As the use of artificial intelligence (AI) and machine learning (ML) continues to grow, businesses that utilize these technologies must also be aware of the attack methods cybercriminals use to target them. One such attack that hackers employ is data poisoning—when a malicious code is introduced into a dataset to compromise the performance of AI and ML systems.

Once installed, the unwelcome software manipulates training data to induce errors or biases, which can significantly decrease the reliability of these systems. Data corruption created by data poisoning can lead to critical errors that affect the accuracy and efficacy of AI system outputs, so businesses must ensure they have mechanisms to address this vulnerability.

Data Poisoning Overview

By altering datasets during an AI’s training phase, a hacker can compromise the integrity of the system’s outputs, leading to errors, unintended results, or biases. The attacks can also increase a system’s vulnerability to additional cybersecurity issues by creating an access point for future intrusions.

There are several ways to carry out data poisoning, such as:

  • Intentionally inputting incorrect or misleading information in the training dataset
  • Modifying the existing dataset
  • Deleting parts of existing datasets

Data poisoning attacks are generally classified based on their outcomes. Here are two common classifications:

  1. Targeted attacks are when a malicious actor aims to influence the model’s behavior in a specific situation. Targeted attacks generally do not impact the AI model’s overall performance.
  2. Nontargeted attacks occur when a cyber adversary attempts to manipulate the dataset to degrade the overall performance of the AI, thereby negatively affecting its predictive or decision-making abilities.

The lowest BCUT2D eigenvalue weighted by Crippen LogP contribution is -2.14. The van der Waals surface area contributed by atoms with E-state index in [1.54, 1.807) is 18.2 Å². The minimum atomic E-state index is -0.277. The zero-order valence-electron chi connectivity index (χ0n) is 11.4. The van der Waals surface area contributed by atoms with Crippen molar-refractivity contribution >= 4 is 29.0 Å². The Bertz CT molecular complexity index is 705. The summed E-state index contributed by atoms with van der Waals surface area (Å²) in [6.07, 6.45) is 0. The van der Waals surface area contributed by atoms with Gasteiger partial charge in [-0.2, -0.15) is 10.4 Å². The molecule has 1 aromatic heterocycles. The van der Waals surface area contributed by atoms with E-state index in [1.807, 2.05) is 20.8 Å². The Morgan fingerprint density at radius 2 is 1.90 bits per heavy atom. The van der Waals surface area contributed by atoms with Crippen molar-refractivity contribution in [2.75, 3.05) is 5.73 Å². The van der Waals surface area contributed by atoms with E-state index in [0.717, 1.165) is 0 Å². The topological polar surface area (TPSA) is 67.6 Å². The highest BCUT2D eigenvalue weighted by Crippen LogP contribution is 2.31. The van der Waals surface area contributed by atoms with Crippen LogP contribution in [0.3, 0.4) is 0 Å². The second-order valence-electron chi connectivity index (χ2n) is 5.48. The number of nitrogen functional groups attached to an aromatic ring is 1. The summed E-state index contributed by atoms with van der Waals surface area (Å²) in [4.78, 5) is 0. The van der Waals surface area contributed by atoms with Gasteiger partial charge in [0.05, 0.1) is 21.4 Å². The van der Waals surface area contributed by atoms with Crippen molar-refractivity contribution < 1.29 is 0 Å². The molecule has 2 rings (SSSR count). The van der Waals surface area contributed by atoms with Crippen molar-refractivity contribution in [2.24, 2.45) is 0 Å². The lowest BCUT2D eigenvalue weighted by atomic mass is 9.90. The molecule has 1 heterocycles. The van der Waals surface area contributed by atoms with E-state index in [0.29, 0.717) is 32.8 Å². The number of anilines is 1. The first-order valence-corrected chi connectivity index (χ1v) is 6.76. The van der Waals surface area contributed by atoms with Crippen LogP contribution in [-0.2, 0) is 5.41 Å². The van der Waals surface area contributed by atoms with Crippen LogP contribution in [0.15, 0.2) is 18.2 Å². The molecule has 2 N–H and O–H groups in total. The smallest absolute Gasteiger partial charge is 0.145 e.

Threat Actors and Motivations

To address exposures, businesses must be aware of the different threats and the motivations behind these malicious actors. Examples of individuals or groups that may initiate data poisoning attacks include:

  • Malicious insiders, including employees with access to data who may have grievances with an organization and seek revenge
  • External hackers whose purpose is to exploit vulnerabilities to disrupt operations for financial gain
  • Nation-states that seek to engage in cyberwarfare to undermine the technological advantages of their adversaries

Other parties involved in data poisoning may do so due to ideological beliefs. For instance, activists who look to increase privacy from AI may turn to data poisoning tactics to demonstrate flaws and vulnerabilities in AI to accomplish their objectives. Others may engage in these attacks to gain notoriety or to prove their capabilities. Whatever their motivations, businesses need to be aware of these potential infiltrations and take steps to mitigate their risks.

Examples of Data Poisoning Attacks

Malicious actors are discovering new ways to leverage data poisoning attacks. Strategies include: